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Design Rediscovered - Ladue News: Design

Design Rediscovered

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Posted: Thursday, December 1, 2011 10:52 am | Updated: 12:05 pm, Thu Dec 1, 2011.

As I continue my tour with you through the Hudson River Valley, it would not be complete without sharing the beauty and majesty of Olana, the home of artist Frederick Edwin Church (1826 to 1900). He and his wife, Isabel (1836 to 1899) built this villa with its combination Victorian, Persian and Moorish influences, along with the help of architect Calvert Vaux (1824 to 1895). Church was, of course, one of the leading Hudson River Valley artists, but he also designed one of the most unique and magnificent homes in that region—if not the country.

The house sits high on a hill with views of the Hudson River Valley, the Catskill Mountains and the Taconic Range. Church selected the site himself as he walked the 18-acre summit he had purchased, adding to land he already owned.

In November of 1867 through 1869, Church, his wife, son and mother-in-law embarked on a grand tour of Europe and the Middle East. Prior to his travels, Church had begun discussion with architect Richard Morris Hunt to design his home. Hunt’s initial designs had a very formal French influence. Upon return from their journey, the Churches had a different and fresh perspective regarding the design of their residence, with Church stating that “the house would be Persian, adapted to the Occident.” He also felt the need to change architects and hired Vaux.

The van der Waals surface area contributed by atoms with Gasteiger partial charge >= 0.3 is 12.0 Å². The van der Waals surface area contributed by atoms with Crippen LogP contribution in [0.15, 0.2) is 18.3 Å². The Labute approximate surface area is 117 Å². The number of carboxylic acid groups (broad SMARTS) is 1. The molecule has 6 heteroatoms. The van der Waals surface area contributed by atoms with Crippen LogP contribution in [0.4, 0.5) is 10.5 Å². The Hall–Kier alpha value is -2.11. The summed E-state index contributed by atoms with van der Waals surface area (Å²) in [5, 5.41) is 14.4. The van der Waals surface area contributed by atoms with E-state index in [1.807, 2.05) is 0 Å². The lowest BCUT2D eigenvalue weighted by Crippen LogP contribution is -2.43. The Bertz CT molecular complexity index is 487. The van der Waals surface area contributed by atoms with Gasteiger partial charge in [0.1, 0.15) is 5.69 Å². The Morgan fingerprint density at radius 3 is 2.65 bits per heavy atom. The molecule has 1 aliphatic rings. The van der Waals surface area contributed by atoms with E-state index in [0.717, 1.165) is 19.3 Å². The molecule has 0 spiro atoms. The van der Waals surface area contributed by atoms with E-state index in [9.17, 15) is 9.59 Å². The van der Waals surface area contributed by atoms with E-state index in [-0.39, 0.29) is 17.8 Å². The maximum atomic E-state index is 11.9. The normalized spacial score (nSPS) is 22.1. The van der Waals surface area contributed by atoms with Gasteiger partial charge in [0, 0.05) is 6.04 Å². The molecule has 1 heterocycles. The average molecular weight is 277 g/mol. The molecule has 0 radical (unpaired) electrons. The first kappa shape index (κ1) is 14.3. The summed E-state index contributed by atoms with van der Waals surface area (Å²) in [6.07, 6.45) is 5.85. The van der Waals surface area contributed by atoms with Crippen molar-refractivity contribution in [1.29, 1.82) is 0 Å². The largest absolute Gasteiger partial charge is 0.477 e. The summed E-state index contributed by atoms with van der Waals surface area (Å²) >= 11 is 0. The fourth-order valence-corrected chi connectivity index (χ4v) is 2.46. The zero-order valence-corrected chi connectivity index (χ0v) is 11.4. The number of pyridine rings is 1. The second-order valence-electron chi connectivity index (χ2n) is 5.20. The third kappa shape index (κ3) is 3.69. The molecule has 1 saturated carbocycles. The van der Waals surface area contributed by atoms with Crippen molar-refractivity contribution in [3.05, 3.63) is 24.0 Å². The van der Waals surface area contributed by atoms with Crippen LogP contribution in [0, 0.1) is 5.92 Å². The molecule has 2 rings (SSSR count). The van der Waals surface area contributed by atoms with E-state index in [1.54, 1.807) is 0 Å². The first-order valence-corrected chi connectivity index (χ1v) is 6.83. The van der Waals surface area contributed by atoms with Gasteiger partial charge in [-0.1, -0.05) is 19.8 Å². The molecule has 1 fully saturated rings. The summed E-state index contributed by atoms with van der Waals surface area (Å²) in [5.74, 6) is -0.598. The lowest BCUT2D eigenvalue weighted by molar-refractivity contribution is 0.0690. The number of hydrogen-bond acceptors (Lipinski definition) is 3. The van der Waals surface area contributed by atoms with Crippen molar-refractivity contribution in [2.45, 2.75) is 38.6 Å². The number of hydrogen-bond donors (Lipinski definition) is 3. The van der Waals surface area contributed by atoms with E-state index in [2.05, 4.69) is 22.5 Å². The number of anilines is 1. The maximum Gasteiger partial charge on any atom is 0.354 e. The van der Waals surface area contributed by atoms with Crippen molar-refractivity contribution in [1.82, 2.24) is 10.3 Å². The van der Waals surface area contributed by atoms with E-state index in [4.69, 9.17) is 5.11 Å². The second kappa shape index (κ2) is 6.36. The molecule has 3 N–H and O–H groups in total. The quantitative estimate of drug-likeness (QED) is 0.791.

Church understood that this style of architecture would be a trial for any trained professional when he wrote a friend saying, I hope to be in NewYork in a week or so, but a Feudal Castle, which I am building under the modest name of a dwelling house, absorbs all my time and attention. I am obliged to watch it so closely for having undertaken to get my architecture from Persia—where I have never been nor any of my friends either—I am obliged to imagine Persian architecture then embody it on paper and explain it to a lot of mechanics, whose ideal of architecture is wrapped up in felicitous recollections of a successful brick school house or meeting house or jail. Still, I enjoy this being afloat on a vast ocean paddling along in the dreamy belief that I shall reach the desired port in due time. And indeed he did.

The attention given to every single element of this home both on the exterior and the interior boggles the mind. The years of travel and research paid off in the fine details of the stencils, moldings, flooring, lighting, materials and, of course, the eclectic furnishings that reflect a broad perspective of the world in which we live. Perfection does take time.

For more information, visit olana.org.

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